The proverbial “better mousetrap” isn’t one that takes a certified biologist to use. Like Ubuntu, it just needs to do its job extremely well and with little fuss.
I have never been much of a leading-edge computing person. In fact, I first got mildly famous online writing a weekly column titled “This Old PC” for Time/Life about making do with used gear — often by installing Linux on it — and after that an essentially identical column for Andover.net titled “Cheap Computing,” which was also about saving money in a world where most online computing columns seemed to be about getting you to spend until you had no money left to spend on food.
Most of the early Linux adopters I knew were infatuated with their computers and the software that made them useful. They loved poring over source code and making minor changes. They were, for the most part, computer science students or worked as IT people. Their computers and computer networks fascinated them, as they should have.
I was (and still am) a writer, not a computer science guy. For me, computers have always been tools. I want them to sit quietly until I tell them to do something, then follow my orders with the minimum possible fuss and bother. I like a GUI, since I don’t administer my PC or network often enough to memorize long command strings. Sure, I can look them up and type them in, but I’d really rather be at the beach.
There was a time when, in Linux circles, mere users were rare. “What do you mean, you just want to use your computer to type articles and maybe add a little HTML to them?” the developer and admin types seemed to ask, as if all fields of endeavor other than coding were inferior to what they did.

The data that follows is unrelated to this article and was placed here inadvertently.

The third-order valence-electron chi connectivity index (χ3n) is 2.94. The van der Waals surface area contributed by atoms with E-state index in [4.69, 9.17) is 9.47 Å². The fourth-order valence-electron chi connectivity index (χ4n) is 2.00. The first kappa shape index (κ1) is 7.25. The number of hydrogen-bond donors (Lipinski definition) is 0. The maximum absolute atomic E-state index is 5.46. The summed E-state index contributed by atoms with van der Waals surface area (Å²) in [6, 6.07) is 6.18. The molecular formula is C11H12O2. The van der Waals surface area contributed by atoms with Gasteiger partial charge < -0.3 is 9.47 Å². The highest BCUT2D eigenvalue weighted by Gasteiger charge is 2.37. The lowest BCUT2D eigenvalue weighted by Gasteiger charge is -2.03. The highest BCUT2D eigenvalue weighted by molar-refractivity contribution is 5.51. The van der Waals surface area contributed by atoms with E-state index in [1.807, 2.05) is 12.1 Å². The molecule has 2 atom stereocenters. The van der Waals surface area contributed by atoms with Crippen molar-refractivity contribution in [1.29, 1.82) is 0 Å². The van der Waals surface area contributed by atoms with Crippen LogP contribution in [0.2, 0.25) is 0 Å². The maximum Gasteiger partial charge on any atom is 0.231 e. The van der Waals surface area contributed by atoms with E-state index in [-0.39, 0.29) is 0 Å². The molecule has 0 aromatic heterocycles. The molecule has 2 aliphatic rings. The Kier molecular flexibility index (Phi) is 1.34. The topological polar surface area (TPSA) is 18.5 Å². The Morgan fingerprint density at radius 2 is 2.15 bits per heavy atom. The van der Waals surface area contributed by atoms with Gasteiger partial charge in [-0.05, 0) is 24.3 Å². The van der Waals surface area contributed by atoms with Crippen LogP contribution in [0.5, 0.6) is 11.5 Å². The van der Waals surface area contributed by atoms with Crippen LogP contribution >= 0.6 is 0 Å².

But despite the sneers, I kept hammering a theme in speech after speech and conversation after conversation that went sort of like this: “Instead of scratching only your own itches, why not scratch your girlfriend’s itch? How about your coworkers? And people who work at your favorite restaurant? And what about your doctor? Don’t you want him to spend his time doctoring, not worrying about apt get this and grep that?”
So yes, since I wanted easy-to-use Linux, I was an early Mandrake user. And today, I am a happy Ubuntu user.
Why Ubuntu? Hey! Why not?! It’s the Toyota Camry (or maybe Honda Civic) of Linux distros. Plain-jane. So popular that support is easy to find on IRC, Linux Questions, and Ubuntu’s own extensive forums, and many other places.
Sure, it’s cooler to use Debian or Fedora, and Mint looks jazzier out of the box, but I’m still mostly interested in writing stories and adding a little HTML to them, along with reading this and that in my browser, editing work in Google Docs for a corporate client or two, keeping up with my email, doing this or that with a picture now and then…. all basic computer user stuff.